Presidential politics

Candidates vow to be faithful -- not a bad idea

A socially conservative group in Iowa, the Family Leader, has issued a 14-point "vow" it wants presidential candidates to sign. Minnesota Congresswoman Michele Bachmann quickly produced her pen, as did former Sen. Rick Santorum of Pennsylvania. But others are hesitating. The pledge has gotten some strange reviews, such as headlines announcing, "It's about slavery!" and "It's about pornography!"

So, reading the actual document was a revelation - it's better now that the absurd slavery reference has been removed. There are still some problematic points, but the first two vows won my wholehearted agreement: "Personal fidelity to my spouse" and "Respect for the marital bonds of others."

We need to start electing people who are ready to go to Washington - or Albany - to pursue the people's business, not their own egocentric meanderings.

Somehow, Americans seem to keep mistaking narcissism for leadership. We see arrogance and call it confidence or belief in one's vision. We fall for the charisma and ability to persuade - but then the dark side of these traits reveals itself in the reckless tweeting of underpants photos or the lining up of interstate hooker dates.

One would think that this country is in enough trouble to occupy the talents and energies of these politicians.

We voters would be wise to look at a candidate's motivation for running for office, as an indicator of whether he - or she - would use the position to render service to people. As I've written before, one clue could be the candidate's gender. Debbie Walsh, director of the Center for American Women and Politics at Rutgers University, says that women tend to run for office because there's a public policy issue they wish to solve, while male candidates, more often, say they've had a long-standing interest in a political career. To my ear, that's a self-centered orientation. Whether that ultimately plays out as funneling campaign money to conceal a mistress from one's dying wife, who can predict? But the better bet is with a candidate who's focused on a cause.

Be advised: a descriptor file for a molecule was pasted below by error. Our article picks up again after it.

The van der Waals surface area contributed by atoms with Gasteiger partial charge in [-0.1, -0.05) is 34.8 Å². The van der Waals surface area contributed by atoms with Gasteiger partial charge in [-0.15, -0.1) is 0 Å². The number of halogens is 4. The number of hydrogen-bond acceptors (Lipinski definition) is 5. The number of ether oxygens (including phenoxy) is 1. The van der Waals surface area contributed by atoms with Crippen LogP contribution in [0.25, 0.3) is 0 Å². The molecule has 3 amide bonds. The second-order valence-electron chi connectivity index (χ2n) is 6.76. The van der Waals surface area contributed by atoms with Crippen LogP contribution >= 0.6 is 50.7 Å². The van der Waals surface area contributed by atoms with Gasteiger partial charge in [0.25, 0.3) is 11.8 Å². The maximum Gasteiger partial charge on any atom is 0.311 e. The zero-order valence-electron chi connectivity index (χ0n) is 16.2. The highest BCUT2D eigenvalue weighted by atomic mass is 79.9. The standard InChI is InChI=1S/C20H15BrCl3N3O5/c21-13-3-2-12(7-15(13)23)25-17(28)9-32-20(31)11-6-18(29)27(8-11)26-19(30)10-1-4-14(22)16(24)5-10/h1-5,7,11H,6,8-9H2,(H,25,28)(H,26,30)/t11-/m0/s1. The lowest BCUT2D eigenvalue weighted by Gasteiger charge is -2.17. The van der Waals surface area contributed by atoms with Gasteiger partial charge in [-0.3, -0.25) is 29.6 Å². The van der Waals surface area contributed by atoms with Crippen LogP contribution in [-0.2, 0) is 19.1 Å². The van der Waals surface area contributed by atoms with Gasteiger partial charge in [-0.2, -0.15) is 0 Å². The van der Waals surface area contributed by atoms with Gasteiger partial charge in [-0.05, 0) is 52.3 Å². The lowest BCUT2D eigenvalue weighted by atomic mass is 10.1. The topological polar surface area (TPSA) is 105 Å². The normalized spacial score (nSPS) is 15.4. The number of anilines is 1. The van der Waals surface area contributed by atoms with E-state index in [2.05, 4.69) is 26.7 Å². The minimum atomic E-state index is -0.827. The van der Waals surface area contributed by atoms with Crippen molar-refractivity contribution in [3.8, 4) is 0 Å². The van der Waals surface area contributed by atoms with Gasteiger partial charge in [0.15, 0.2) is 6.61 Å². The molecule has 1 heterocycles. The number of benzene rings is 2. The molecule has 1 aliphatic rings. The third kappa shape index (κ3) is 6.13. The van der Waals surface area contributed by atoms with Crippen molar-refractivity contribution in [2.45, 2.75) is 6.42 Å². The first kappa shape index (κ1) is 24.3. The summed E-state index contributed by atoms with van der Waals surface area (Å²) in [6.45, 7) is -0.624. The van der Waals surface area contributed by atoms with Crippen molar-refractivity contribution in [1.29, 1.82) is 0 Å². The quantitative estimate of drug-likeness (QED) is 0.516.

It's time for a call for serious people in public life - and Sen. Kirsten Gillibrand (D-N.Y.) is one voice raised. On her new website,, she urges women to become more involved in politics by hosting a house party, writing a letter to the editor or registering to vote. "The women's movement has stalled," she claims in a 3-minute video. Her goals are pay parity, more women elected to Congress and governors' mansions, and "the same number of women executives as assistants."

Of course, with the "donate" button placed prominently on the senator's web page, should we believe that Gillibrand's passionate appeal is entirely about helping others? No. Donations go to her re-election campaign, not to the broader cause of helping women run for office. But it may be in this case that her personal ambition and her constituents' good dovetail effectively - which is all we can really ask of a politician.

Gov. Andrew M. Cuomo is making that blend work. Riding high after a powerhouse legislative session in which he pushed through a tough new ethics law, Cuomo told an interviewer that one of his election mandates was "to reduce the scandals and embarrassments."

Of course, Albany's embarrassments have often been of a different nature than adultery. Taking bribes, stealing from health care clinics, embezzling Little League funds - New York's lawmakers eye the bottom line. But there's a common theme: We need government to get down to work, more than we have before in our lifetime.

So, let's take a second look at candidates who are willing to swear off bad behavior. They just might have their priorities straight.

First published in Newsday